Hanging from the ceiling of Tim Young’s 500-square-foot log cabin office in Wilson is a cherry red 1980 Schwinn Paramount bicycle. Black fenders hug its tires, pannier racks are affixed front and back and the saddle is well worn.
Though the bike “still rolls quite good,” it’s in retirement, Young said.
As a younger man, Young pedaled the Schwinn 45,000 miles across some 50 countries and six continents in an epic expedition that spanned seven years. It was in its saddle that Young discovered how transformative bike touring can be and where he nurtured a passion for human-powered transportation. That passion steered Young’s life, fueling a decades-long career in active-transportation advocacy that has helped produce many miles of bike paths, trails and safe streets in Wyoming.
The work that goes into these projects is not as exciting as utilizing the end products — seeing them to fruition takes tenacity and stick-to-it-iveness as environmental reviews, agency partnerships and fundraising can drag for years. Yet, Young’s fingerprints are on so many Wyoming projects it’s tough to quantify, said Mike Kusiek, executive director of Wyoming Pathways — the advocacy organization Young co-founded.
“It’s a stellar amount of work that one person has had a vision for and … carried out,” Kusiek said. “Talk about staying the course and seeing it through.”
Young has worked quietly behind the scenes for decades to ensure the state is a more bikeable, walkable place. “It’s legacy work,” Kusiek said. “It’ll be how many generations from now? … we’ll still be benefiting from all the things he’s done to make Wyoming better.”
Jackson Hole Friends of Pathways Executive Director Katherine Dowson also considers Young visionary. He was out preaching the gospel of active transportation long before it was popular, she said.
“You don’t have to necessarily sell the concept of pathways and trails anymore,” she said. “The public uses them and they love them.” But when Young started his advocacy work, it was foreign.
“His ideas were well before their time,” she said.
Like the Schwinn, Young is retiring. But unlike the bicycle, Young won’t spend his retirement idly hanging out.
While he’s stepped away from his official position as project manager for Wyoming Pathways, he said, “I’m not going to retire as a bike advocate.”
He also intends to hit the trails he’s helped create.
“I’m going to go ride my bike some more,” he said.
The power of slow travel
Young grew up in central New York and attended SUNY Alfred College. As a student, too broke to afford a car, he rode his bike everywhere.
In 1975 at the age of 22, he moved to Jackson to ski and explore the mountains. He found everything he wanted there, he said. “So I stayed.”
Shortly after he landed he bought a new bike and started experimenting with bike touring — around Jackson, then Wyoming, then the world. He rode to Dubois with friends, toured Yellowstone on two wheels and flew to Europe to cycle from London to Athens and back.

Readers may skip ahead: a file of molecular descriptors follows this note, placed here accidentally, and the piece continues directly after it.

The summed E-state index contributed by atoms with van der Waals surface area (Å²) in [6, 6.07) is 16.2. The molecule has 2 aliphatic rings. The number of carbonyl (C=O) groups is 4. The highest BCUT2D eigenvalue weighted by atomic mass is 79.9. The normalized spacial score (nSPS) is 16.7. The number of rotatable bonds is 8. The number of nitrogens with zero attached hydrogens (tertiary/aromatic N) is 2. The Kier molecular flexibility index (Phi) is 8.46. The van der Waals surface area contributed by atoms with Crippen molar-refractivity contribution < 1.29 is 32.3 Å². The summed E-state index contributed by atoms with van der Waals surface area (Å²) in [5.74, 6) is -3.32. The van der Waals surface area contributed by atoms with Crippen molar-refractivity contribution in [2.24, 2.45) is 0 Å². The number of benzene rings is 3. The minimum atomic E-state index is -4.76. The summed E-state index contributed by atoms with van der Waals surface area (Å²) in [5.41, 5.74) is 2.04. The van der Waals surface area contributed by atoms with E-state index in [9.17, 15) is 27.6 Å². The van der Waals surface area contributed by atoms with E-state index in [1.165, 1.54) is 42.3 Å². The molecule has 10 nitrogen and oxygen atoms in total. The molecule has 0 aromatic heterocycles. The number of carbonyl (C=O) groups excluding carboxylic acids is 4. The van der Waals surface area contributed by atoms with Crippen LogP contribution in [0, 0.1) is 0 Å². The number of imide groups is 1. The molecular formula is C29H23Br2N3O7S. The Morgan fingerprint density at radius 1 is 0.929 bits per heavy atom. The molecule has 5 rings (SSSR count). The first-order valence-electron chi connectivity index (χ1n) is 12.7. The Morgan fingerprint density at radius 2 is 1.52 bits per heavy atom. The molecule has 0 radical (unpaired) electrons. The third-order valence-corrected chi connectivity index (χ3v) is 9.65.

“I realized bike touring was one of the best ways to travel, to see the world, to meet people,” he said. “You could actually get places, and the pace was slow enough to see something and learn something.”
Inspired, he and friends Peter Wuerslin and Steve Williams hatched their most ambitious itinerary: an international bike expedition. They pedaled out of Jackson in 1980, cycling south through Central America and on down to Buenos Aires, Argentina. That alone is a remarkable trek — and it was just the first leg of what they dubbed the Too Tyred Tour Around the World. Over the next seven years, they rode through Cape Town and Cairo, Karachi and Kathmandu, Perth and Hong Kong. They climbed over Himalayan highlands, hitchhiked on an Air Force jet, ski bummed in the Alps and got to know people of every stripe.
“It was quite an adventure,” Young said.
Wuerslin, who also still lives in Jackson, said it’s almost impossible to communicate how meaningful and experience-rich the trip was.
“We can tell a million stories, but it just can’t bring anybody there,” he said. “That’s how amazing it was.”
When they returned to Jackson, Young viewed his home through new eyes, he said. “It was certainly an inspiration for me seeing the opportunities in some places in the world for biking and walking, but realizing that even Jackson Hole was certainly not planning ahead for biking and walking.”
At the time, the county had no bike paths. His new interest led him to attend public meetings to talk about the importance of pedestrian and bike safety in planning. At a time when transportation discussions were almost exclusively focused on highways and vehicles, he said, the concept “was sort of revolutionary.”
In Jackson, though, it struck a chord. Local officials initiated a citizens’ task force to look into it. Young volunteered for the task force around 1990.
“That’s probably the start of my official bike advocacy career,” he said.
Young had a degree in food distribution, and had previously worked with local supermarkets and as a product manager for Jackson-based Life-Link International, which made Croakies and other gear.